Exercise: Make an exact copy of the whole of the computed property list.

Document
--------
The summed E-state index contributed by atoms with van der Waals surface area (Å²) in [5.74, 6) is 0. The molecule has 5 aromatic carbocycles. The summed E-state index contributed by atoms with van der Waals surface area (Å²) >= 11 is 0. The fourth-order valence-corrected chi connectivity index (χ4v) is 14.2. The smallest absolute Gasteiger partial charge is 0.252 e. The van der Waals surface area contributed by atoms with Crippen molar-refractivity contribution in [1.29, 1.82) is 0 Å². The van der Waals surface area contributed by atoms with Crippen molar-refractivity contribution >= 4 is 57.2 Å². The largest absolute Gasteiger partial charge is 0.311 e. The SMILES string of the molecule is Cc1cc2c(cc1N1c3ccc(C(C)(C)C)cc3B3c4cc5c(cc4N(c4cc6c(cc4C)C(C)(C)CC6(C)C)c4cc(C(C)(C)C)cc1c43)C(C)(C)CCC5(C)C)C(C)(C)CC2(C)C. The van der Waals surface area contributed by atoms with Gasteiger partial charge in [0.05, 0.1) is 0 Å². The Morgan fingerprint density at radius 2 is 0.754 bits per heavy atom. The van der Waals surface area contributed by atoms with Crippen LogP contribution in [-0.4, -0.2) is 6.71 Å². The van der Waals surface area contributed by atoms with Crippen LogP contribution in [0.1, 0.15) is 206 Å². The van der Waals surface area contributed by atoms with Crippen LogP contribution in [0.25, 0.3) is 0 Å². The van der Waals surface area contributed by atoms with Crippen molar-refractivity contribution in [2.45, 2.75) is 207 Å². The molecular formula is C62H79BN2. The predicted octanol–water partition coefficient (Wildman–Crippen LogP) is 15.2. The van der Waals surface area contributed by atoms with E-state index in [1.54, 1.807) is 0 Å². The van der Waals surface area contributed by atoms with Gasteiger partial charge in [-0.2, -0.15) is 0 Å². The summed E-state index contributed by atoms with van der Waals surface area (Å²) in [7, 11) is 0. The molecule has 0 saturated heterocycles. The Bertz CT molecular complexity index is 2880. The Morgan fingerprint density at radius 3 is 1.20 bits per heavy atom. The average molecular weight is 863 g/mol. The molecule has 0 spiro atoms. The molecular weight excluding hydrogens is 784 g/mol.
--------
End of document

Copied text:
The summed E-state index contributed by atoms with van der Waals surface area (Å²) in [5.74, 6) is 0. The molecule has 5 aromatic carbocycles. The summed E-state index contributed by atoms with van der Waals surface area (Å²) >= 11 is 0. The fourth-order valence-corrected chi connectivity index (χ4v) is 14.2. The smallest absolute Gasteiger partial charge is 0.252 e. The van der Waals surface area contributed by atoms with Crippen molar-refractivity contribution in [1.29, 1.82) is 0 Å². The van der Waals surface area contributed by atoms with Crippen molar-refractivity contribution >= 4 is 57.2 Å². The largest absolute Gasteiger partial charge is 0.311 e. The SMILES string of the molecule is Cc1cc2c(cc1N1c3ccc(C(C)(C)C)cc3B3c4cc5c(cc4N(c4cc6c(cc4C)C(C)(C)CC6(C)C)c4cc(C(C)(C)C)cc1c43)C(C)(C)CCC5(C)C)C(C)(C)CC2(C)C. The van der Waals surface area contributed by atoms with Gasteiger partial charge in [0.05, 0.1) is 0 Å². The Morgan fingerprint density at radius 2 is 0.754 bits per heavy atom. The van der Waals surface area contributed by atoms with Crippen LogP contribution in [-0.4, -0.2) is 6.71 Å². The van der Waals surface area contributed by atoms with Crippen LogP contribution in [0.1, 0.15) is 206 Å². The van der Waals surface area contributed by atoms with Crippen LogP contribution in [0.25, 0.3) is 0 Å². The van der Waals surface area contributed by atoms with Crippen molar-refractivity contribution in [2.45, 2.75) is 207 Å². The molecular formula is C62H79BN2. The predicted octanol–water partition coefficient (Wildman–Crippen LogP) is 15.2. The van der Waals surface area contributed by atoms with E-state index in [1.54, 1.807) is 0 Å². The van der Waals surface area contributed by atoms with Gasteiger partial charge in [-0.2, -0.15) is 0 Å². The summed E-state index contributed by atoms with van der Waals surface area (Å²) in [7, 11) is 0. The molecule has 0 saturated heterocycles. The Bertz CT molecular complexity index is 2880. The Morgan fingerprint density at radius 3 is 1.20 bits per heavy atom. The average molecular weight is 863 g/mol. The molecule has 0 spiro atoms. The molecular weight excluding hydrogens is 784 g/mol.